New garden and seasonally changing sunlight


Joined
Sep 15, 2018
Messages
1
Reaction score
1
Country
United States
I'm starting a new flower perennial garden in area that receives widely varying sunlight levels throughout the seasons. Early in the spring, some sunlight shines through the bare trees. When the sun rises above the treeline during mid May, June, and July, the area receives 5 - 6 hours of sun. By September the spot is shady as the sun dips back below the fully leaved treeline.

Will full sun perennials do okay in this spot or should I opt for partial sun plants? I'm worried that plants that like some shade will get burned during the sunnier months while full sun plants won't get enough sun at the end of summer.
 
Ad

Advertisements

Joined
Apr 14, 2015
Messages
3,291
Reaction score
2,702
Location
Inverness-Shire, Scotland
Hardiness Zone
8a
Country
United Kingdom
Welcome ejacob. :) It would help if you put your state or area in your avatar box please. That will give us an idea on your climate for future reference.

Most herbaceous perennials will be fine in full sun but that depends a little on your summer temperatures. Springtime isn't an issue for them as they are only just starting into life at that point. Many shrubs should also be okay unless they need a fully shaded area. Any plant that is stated as needing partial shade I personally would try in full sun as they will get a break each end of the day. It's a case of trial and error, as gardeners we have to take chances and if a plant seems to be suffering then it can be moved.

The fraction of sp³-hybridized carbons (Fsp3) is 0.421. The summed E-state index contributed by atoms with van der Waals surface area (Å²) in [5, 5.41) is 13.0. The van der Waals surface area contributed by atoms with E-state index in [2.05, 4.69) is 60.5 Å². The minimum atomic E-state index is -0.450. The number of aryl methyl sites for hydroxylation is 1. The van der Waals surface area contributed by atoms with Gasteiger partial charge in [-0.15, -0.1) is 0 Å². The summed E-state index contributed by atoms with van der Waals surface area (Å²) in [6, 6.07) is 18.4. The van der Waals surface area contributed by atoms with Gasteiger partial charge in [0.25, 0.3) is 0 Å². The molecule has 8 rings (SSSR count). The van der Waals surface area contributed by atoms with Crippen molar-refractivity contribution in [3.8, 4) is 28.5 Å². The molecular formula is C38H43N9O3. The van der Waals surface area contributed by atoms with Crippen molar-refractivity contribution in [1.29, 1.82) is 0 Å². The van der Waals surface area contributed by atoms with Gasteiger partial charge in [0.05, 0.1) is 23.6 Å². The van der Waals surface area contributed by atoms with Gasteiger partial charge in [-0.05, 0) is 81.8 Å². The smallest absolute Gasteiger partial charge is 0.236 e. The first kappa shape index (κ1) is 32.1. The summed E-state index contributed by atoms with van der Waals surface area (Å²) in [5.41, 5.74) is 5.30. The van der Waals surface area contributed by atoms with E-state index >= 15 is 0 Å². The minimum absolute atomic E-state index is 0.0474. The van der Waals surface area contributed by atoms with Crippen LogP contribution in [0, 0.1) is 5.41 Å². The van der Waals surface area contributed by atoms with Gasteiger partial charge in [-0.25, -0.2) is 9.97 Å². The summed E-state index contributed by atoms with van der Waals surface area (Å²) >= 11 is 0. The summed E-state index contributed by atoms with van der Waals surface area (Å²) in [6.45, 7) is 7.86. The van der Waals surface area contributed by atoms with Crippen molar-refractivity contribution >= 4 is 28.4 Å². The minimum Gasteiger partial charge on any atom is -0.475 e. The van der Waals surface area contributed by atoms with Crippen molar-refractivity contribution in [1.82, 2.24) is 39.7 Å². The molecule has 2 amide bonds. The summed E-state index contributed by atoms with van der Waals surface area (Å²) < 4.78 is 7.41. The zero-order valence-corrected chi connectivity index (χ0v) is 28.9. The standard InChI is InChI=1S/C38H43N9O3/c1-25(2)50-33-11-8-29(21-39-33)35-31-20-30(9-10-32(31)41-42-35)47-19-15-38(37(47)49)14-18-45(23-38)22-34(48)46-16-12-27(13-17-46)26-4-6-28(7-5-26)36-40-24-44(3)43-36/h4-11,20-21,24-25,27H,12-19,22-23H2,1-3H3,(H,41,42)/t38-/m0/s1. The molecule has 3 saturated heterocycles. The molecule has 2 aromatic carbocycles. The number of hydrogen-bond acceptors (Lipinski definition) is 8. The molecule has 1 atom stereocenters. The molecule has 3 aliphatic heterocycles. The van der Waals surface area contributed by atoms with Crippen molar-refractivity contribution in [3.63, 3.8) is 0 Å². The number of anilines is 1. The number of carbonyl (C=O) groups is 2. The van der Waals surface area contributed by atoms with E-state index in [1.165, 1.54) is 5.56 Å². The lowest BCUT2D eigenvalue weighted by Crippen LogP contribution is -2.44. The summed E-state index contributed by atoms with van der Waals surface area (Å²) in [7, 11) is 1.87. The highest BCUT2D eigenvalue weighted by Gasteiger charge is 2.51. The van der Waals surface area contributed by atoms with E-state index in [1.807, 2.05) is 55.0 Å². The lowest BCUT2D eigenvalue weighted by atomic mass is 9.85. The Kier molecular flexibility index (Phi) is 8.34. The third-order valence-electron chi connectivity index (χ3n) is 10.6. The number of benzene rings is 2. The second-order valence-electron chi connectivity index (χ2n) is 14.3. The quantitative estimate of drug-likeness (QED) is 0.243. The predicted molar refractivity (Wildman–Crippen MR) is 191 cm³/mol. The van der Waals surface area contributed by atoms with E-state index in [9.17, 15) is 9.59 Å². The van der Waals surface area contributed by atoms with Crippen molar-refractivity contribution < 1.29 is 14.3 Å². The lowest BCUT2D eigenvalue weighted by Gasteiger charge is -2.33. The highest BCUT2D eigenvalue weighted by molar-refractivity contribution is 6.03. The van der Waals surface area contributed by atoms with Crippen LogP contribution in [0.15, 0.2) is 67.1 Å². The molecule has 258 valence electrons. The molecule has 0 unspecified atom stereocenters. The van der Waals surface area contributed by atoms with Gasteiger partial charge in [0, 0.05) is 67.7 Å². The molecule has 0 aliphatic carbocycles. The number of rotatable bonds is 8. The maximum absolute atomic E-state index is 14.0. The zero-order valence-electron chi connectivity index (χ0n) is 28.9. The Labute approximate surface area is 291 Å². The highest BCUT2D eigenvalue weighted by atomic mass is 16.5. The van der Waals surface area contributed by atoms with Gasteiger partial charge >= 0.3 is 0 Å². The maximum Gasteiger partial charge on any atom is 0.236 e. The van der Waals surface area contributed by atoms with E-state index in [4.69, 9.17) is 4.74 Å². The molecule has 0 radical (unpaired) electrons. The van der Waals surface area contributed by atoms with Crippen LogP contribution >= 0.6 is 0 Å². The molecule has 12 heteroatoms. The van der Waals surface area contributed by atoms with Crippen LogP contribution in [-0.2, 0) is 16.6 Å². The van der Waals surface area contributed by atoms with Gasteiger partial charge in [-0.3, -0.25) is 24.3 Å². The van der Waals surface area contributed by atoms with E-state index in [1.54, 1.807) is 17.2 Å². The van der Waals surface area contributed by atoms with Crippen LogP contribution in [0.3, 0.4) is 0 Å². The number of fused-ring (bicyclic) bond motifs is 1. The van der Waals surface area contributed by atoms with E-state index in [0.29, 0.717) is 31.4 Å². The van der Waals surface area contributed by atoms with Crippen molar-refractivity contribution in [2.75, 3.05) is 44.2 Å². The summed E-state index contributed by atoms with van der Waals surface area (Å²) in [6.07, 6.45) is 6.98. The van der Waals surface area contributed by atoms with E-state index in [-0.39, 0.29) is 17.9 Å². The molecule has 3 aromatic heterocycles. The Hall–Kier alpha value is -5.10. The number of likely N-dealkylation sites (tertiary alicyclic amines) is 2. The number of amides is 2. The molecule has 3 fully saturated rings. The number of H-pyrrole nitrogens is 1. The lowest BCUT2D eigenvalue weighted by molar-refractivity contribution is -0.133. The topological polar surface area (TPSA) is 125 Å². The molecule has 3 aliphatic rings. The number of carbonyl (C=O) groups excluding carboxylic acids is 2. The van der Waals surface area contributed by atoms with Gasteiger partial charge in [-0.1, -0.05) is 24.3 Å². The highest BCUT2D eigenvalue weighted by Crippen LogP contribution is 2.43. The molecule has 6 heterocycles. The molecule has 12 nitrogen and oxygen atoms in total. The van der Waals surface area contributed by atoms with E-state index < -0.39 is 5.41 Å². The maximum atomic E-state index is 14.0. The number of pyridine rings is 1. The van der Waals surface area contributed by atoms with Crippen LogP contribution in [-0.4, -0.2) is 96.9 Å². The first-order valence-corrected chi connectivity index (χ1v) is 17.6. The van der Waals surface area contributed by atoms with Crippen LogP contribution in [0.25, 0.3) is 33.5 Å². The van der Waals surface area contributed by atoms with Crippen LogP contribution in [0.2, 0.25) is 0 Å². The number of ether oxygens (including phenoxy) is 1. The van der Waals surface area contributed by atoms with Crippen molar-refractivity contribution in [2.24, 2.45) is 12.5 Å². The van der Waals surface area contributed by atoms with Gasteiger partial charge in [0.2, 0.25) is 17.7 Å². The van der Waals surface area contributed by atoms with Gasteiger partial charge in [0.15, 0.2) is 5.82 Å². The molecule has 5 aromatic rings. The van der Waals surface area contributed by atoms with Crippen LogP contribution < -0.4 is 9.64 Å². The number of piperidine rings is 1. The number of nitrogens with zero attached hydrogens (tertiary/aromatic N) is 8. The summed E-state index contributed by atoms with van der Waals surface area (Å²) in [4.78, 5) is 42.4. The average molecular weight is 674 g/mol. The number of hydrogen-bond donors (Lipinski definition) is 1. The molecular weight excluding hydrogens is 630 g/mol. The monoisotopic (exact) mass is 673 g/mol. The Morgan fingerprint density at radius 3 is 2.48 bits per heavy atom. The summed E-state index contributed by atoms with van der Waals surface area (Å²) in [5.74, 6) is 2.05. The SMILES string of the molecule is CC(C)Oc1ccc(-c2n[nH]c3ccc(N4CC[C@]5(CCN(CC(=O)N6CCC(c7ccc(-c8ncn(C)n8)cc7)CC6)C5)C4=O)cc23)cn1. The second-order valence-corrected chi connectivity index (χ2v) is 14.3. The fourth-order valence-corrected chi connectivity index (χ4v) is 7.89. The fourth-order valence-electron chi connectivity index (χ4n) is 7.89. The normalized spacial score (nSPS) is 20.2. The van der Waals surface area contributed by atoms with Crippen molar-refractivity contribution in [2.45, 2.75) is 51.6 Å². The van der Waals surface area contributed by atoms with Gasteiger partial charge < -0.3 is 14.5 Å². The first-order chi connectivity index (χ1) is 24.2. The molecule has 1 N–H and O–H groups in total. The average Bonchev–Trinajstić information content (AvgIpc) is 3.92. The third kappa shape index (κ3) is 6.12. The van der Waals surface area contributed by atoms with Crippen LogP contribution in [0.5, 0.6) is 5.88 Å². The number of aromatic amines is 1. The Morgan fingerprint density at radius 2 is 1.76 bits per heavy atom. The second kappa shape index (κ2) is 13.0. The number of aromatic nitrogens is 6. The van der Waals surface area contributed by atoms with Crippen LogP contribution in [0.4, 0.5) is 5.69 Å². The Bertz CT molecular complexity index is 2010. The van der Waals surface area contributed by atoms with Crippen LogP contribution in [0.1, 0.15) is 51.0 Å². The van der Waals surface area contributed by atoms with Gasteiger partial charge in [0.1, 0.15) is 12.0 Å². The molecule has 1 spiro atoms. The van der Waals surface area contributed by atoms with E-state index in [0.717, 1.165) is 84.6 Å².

Ad

Advertisements

Joined
Aug 10, 2021
Messages
4,225
Reaction score
1,474
Location
California
Country
United States
Greetings, welcome to the Forums.

The light during the prime months of Summer are most important for most herbaceous perennials, but even then, you only estimate about a half a day of sun. Still, for many ornamental 'sun' perennials this might be enough to put on a good show. I agree, with Sheal that some trial and error is involved, so first pick your favourite varieties of both full sun and half sun perennials (not truly rigid categories anyway) and plant them in your bed. If you don't at least try the ones you like most, you won't be happy anyway.
Later, after you have directly experienced your garden throughout the seasons, you'll be better able to identify favoured spot for light, heat, frost protection, drainage etc. Then you can begin to both move plants to better locations and replace poor performers with new candidates.
 

Ask a Question

Want to reply to this thread or ask your own question?

You'll need to choose a username for the site, which only take a couple of moments. After that, you can post your question and our members will help you out.

Ask a Question

Top